Q&A #104

Fun: Enjoy Yourself
By Carol Abaya, M.A.

Question:  My sister, 78, has always been active in the community and has been a volunteer at the local school tutoring young children in reading for the past five years.  She recently had hip replacement surgery and needs to use a walker, but wants to continue tutoring.  The family feels she should stay home and relax.  How can we convince her that she’s done enough for the community?

Answer:  You should be encouraging - rather than discouraging - her to continue the tutoring.

At any age, a person should do the things that provide satisfaction and enjoyment.  Obviously, your sister enjoys young people and gains much herself from the interaction.  Her self-esteem receives a boost as she feels she is being a productive human being.  These are very important.

My father did volunteer work every day at his local hospital until he was 88.  At 90, my mother who also had hip surgery, was tutoring disadvantaged second graders.

If your sister can no longer drive, find a solution - hire someone or a taxi to take her back and forth to the school.  

Answer:  Encourage, rather than discourage, him.  Gardening and the satisfaction gained by seeing plants grow and then eating the really fresh vegetables offers tremendous psychological benefits.

If he can’t bend down, have a raised garden built.  Then he can easily water the plants and do the weeding.

My father grew up on a farm.  The last garden he had was when he was 92.  His tomatoes were famous far and wide.  In fact, we had vegetables carved into his tombstone.

We need to encourage aging parents to do things they enjoy, and to find ways to help them do so.

Question:  My mother is in a nursing home, and her hands tremble a lot from Parkinson’s.  She has always loved flowers, and the staff is trying to get her interested in gardening.  I’m afraid she’ll hurt herself.  Please advise.

Answer:  Congratulations to the nursing home.  An excellent example of an activity that can be done by an older person with any number of impairments.

Nurturing flowers help make a person feel needed and gives the person something to look forward to.  Gardening can help reduce depression and feelings of loneliness.  Even those in wheelchairs can grow flowers.

Bright colors and sweet scents simply make a person feel good.

For those with handicaps, the American Horticultural Therapy Association (at 1-800-634-1603) has marvelous suggestions.  They are located at 909 York Street, Denver, CO  80206.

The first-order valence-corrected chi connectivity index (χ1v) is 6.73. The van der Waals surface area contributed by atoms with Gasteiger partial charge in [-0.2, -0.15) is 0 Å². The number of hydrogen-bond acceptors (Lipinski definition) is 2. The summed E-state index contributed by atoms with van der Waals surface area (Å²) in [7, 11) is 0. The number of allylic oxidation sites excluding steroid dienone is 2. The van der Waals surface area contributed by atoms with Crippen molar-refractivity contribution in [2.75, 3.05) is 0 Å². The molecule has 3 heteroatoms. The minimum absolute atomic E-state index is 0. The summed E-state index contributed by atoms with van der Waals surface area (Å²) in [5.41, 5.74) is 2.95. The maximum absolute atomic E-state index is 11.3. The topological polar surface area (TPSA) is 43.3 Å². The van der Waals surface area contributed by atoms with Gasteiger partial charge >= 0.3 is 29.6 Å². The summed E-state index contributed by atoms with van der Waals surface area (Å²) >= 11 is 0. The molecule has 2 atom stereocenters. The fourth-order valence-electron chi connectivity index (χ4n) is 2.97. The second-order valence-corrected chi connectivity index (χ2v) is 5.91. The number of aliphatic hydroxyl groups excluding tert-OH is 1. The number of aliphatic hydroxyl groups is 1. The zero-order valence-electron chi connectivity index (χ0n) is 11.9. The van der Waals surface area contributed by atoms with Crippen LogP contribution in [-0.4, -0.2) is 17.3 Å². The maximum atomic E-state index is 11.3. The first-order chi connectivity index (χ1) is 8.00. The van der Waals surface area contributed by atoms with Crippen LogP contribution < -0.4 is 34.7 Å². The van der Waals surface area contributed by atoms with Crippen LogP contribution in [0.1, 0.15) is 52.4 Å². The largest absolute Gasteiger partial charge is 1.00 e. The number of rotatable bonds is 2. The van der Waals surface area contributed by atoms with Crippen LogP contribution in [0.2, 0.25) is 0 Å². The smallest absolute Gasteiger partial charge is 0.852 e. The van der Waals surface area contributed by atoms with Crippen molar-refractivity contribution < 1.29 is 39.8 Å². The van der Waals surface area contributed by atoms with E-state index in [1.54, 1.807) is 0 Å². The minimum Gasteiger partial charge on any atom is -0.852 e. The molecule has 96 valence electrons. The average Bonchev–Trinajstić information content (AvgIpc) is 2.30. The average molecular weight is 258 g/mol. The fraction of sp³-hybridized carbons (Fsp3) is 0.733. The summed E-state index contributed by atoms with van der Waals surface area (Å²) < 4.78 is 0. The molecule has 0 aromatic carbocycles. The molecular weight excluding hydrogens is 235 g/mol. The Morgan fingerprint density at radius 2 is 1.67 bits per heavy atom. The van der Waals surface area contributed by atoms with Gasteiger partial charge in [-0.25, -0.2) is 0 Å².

Question:  My mother will be 75 soon and wants, as a gift, a weekend at a nearby hotel that has a spa.  She wants to relax in the sauna, have a facial and massage, and “drink champagne.”  We think she’s too old for such nonsense.  Please advise.

Answer:  Your mother is a smart lady and you should be guided by her.

No one is too old to feel good about herself!  It’s very important that everyone, regardless of age, look forward to and then thorough enjoy something positive


A facial helps revitalize skin - and makes you feel good about yourself.  A massage helps stimulate blood circulation and the functioning of key organs.

And drinking champagne and being waited on by others is just fun.

Besides treating your mother to a spa weekend, treat yourself too.  You’ll return home in a much happier and healthier frame of mind!

Question:  My mother, 78, wants to take a cruise with her “boyfriend” who is 76.  They are both healthy, but how can we convince them they’re too old to go off by themselves?

Answer:  If they’re healthy and mentally alert, you shouldn’t be getting involved in the first place.  It’s your mother’s business.

On the positive side, a ship provides marvelous “protection” for an elder and is far less tiring than other kinds of tours.

Ship staff are usually very solicitous of older people and keep an extra eye on them.  There are always doctors and nurses on board, so if your mother or boyfriend get sick, help is immediately available.

Once on board, your mother can relax and doesn’t have to worry about unpacking and repacking and meeting another bus or plane.  At the same time, off-board sightseeing can be fascinating, and on-board activities keep away boredom.

Encourage - rather than discourage - your mother.  The last long trip, which involved a 10 hour plane ride, my father took was at age 84.

Question:  My mother, 74, recently moved in with us and has trouble sleeping at night.  She watches TV in her room, which then disturbs other members of the family.  We all need our sleep.  Advice please.

Answer:  A new environment, a less active lifestyle, medications, (both prescription and over the counter), a change in diet or eating times can all result in insomnia.

If she is less active than before, seek ways she can increase general activities and exercise.

Review medications and discuss the need with her doctor.  You should find a Board Certified geriatric physician and have a thorough medical workup done.  Eliminate antihistamines because they often have caffeine.  Pain killers may also have caffeine.  Reduce or eliminate caffeine, sugar, high fat foods and alcohol, especially at night.

If she wants to watch TV or listen to the radio after other family members are asleep, get her head phones.  An automatic turn off (timer) on the TV will turn it off after a couple of hours so she doesn’t have to worry about making sure it’s off before she falls asleep.

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